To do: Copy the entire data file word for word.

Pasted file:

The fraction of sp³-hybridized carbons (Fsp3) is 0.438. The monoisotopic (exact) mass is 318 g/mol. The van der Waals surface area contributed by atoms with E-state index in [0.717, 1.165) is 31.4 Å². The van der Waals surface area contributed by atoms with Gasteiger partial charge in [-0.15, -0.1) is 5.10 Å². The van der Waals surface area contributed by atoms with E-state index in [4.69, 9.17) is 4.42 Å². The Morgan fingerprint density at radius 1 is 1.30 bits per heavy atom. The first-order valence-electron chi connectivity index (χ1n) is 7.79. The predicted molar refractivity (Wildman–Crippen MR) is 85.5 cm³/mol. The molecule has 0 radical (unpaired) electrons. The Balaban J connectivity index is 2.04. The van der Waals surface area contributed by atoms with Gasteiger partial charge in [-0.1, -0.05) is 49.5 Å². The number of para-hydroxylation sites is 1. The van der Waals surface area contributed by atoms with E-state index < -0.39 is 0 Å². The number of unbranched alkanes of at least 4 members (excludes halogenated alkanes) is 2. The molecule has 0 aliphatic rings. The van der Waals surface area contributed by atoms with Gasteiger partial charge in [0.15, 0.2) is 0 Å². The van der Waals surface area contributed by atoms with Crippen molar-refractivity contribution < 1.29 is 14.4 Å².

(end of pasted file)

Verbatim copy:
The fraction of sp³-hybridized carbons (Fsp3) is 0.438. The monoisotopic (exact) mass is 318 g/mol. The van der Waals surface area contributed by atoms with E-state index in [0.717, 1.165) is 31.4 Å². The van der Waals surface area contributed by atoms with Gasteiger partial charge in [-0.15, -0.1) is 5.10 Å². The van der Waals surface area contributed by atoms with E-state index in [4.69, 9.17) is 4.42 Å². The Morgan fingerprint density at radius 1 is 1.30 bits per heavy atom. The first-order valence-electron chi connectivity index (χ1n) is 7.79. The predicted molar refractivity (Wildman–Crippen MR) is 85.5 cm³/mol. The molecule has 0 radical (unpaired) electrons. The Balaban J connectivity index is 2.04. The van der Waals surface area contributed by atoms with Gasteiger partial charge in [-0.1, -0.05) is 49.5 Å². The number of para-hydroxylation sites is 1. The van der Waals surface area contributed by atoms with E-state index < -0.39 is 0 Å². The number of unbranched alkanes of at least 4 members (excludes halogenated alkanes) is 2. The molecule has 0 aliphatic rings. The van der Waals surface area contributed by atoms with Gasteiger partial charge in [0.15, 0.2) is 0 Å². The van der Waals surface area contributed by atoms with Crippen molar-refractivity contribution < 1.29 is 14.4 Å².